Translating an eLearning course is a complex process which needs to be monitored at every step. It typically involves six steps irrespective of the number of languages into which the course is translated. The steps involved are mostly the same whether the course is developed in house or is outsourced.
Organizations are expanding globally to use business opportunities of different countries. Globalization makes you enjoy more revenue, but on the other hand there are challenges associated with it.
Companies are going global; there is a need to train their work force working in foreign markets. You need to translate the eLearning into their native language for better learning. However, eLearning translation needs prior planning. Here are a few strategies to ensure a better translation output.
How are organizations meeting the demands of training cross cultural workforce? As organizations expand to new territories and markets, they face new challenges in terms of integrating a geographically, culturally and linguistically dispersed workforce with the parent organization. They need to put systems and processes in place, to ensure that the organization is united in its vision and business goals despite having such a diverse workforce. Training becomes an integral part of such a process. In the given scenario, eLearning is increasingly being chosen as a viable and faster training medium. Some of the questions that dog the minds of stakeholders in the process are:
In a recent survey of organizations which have operations globally, it was found that 85% of the sample translated their E-learning courses into up to 10 different languages, with a majority of them having used up to 2 languages. Thus, multi-national organizations have not only adopted e-learning as an important method of training their global workforce, but also ensured they were being translated into the language of their target audience. To know more about the survey and result, please download the free ebook on “Cross-Cultural E-learning”.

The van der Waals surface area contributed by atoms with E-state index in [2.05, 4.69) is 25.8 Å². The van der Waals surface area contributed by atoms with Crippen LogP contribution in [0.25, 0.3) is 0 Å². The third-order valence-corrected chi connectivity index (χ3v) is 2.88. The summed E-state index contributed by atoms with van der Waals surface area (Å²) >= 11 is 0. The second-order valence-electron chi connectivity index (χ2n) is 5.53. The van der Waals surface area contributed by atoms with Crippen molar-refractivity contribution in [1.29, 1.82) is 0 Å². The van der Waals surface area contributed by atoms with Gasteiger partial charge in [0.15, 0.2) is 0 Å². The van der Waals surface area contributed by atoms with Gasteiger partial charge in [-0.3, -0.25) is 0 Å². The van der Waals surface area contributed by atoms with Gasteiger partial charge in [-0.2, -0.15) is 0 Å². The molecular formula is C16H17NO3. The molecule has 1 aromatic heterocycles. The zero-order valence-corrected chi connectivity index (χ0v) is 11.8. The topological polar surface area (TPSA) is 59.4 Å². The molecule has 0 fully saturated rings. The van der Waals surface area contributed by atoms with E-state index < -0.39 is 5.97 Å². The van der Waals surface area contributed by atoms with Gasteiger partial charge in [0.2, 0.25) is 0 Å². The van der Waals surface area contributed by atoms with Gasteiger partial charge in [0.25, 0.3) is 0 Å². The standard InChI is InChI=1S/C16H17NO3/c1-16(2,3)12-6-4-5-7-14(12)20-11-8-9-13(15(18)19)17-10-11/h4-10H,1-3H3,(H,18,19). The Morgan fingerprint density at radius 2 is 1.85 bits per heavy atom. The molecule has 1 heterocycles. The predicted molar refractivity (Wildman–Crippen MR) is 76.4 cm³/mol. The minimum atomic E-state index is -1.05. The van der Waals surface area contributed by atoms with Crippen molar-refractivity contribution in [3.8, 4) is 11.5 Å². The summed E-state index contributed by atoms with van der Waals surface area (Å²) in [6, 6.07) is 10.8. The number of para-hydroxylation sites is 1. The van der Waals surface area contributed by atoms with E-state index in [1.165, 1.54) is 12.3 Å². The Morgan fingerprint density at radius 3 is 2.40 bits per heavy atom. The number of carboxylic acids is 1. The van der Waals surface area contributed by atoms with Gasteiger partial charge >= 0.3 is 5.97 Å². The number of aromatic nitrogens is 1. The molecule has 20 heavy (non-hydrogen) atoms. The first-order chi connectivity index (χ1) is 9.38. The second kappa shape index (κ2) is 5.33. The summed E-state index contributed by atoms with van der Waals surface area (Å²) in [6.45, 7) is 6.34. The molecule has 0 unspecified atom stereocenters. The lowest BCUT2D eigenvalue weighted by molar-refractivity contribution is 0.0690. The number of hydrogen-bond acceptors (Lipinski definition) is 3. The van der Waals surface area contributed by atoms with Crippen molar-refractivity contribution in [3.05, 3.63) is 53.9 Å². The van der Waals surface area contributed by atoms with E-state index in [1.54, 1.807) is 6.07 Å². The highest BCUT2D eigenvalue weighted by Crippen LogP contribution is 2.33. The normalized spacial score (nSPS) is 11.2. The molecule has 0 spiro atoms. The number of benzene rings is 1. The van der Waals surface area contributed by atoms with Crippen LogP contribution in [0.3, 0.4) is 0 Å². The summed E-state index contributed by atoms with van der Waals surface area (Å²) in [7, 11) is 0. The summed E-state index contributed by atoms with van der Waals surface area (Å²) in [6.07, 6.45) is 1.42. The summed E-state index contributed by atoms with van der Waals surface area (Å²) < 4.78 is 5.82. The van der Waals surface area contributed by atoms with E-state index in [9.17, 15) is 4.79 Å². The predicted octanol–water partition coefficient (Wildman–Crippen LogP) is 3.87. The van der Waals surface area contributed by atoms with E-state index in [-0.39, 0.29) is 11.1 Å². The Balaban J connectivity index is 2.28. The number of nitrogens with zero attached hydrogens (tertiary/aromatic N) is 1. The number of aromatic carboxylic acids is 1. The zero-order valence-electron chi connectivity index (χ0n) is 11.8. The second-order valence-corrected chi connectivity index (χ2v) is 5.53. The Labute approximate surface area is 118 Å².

On one hand, the world is witnessing an enormous surge in terms of ‘transnational’ investments, takeovers and mergers, with the world’s Fortune 500 pulling an average of 40% of their revenues from non-domestic markets.
E-learning provides options for organizations to train large number of employees within short span of time. Therefore, it is not surprising that e-learning is being used as one of the training methods by most multinational organizations these days. In fact, we have recently conducted a study of about 100 global organizations and 86 of them indicated that they use e-learning as one of their training strategies. A whooping third of them developed more than 10 e-learning courses last year as a part of their training initiatives.
Diversifying into new geographical locations can be an exciting phase in the growth of an organization, but it also brings with it, added responsibilities and challenges. One of them is training of the globally diversified workforce according to the organization’s requirements.
Recently, a client of ours requested us to translate an eLearning course originally developed in English, into French, German and Mandarin. The content was rich in graphics and visualization, and was developed with a lot of interactive features. Encouraged by the positive response that the course received, the client wanted their employees in other countries to benefit from the course as well-hence, the request for translation into multiple languages.
Lifestyles and culture vary from place to place and so do the people and their way of perceiving matters. You train your employees in English, as all your employees are comfortable with the language. Do you still need to consider translating and localizing your eLearning courses? YES. Here are some reasons why: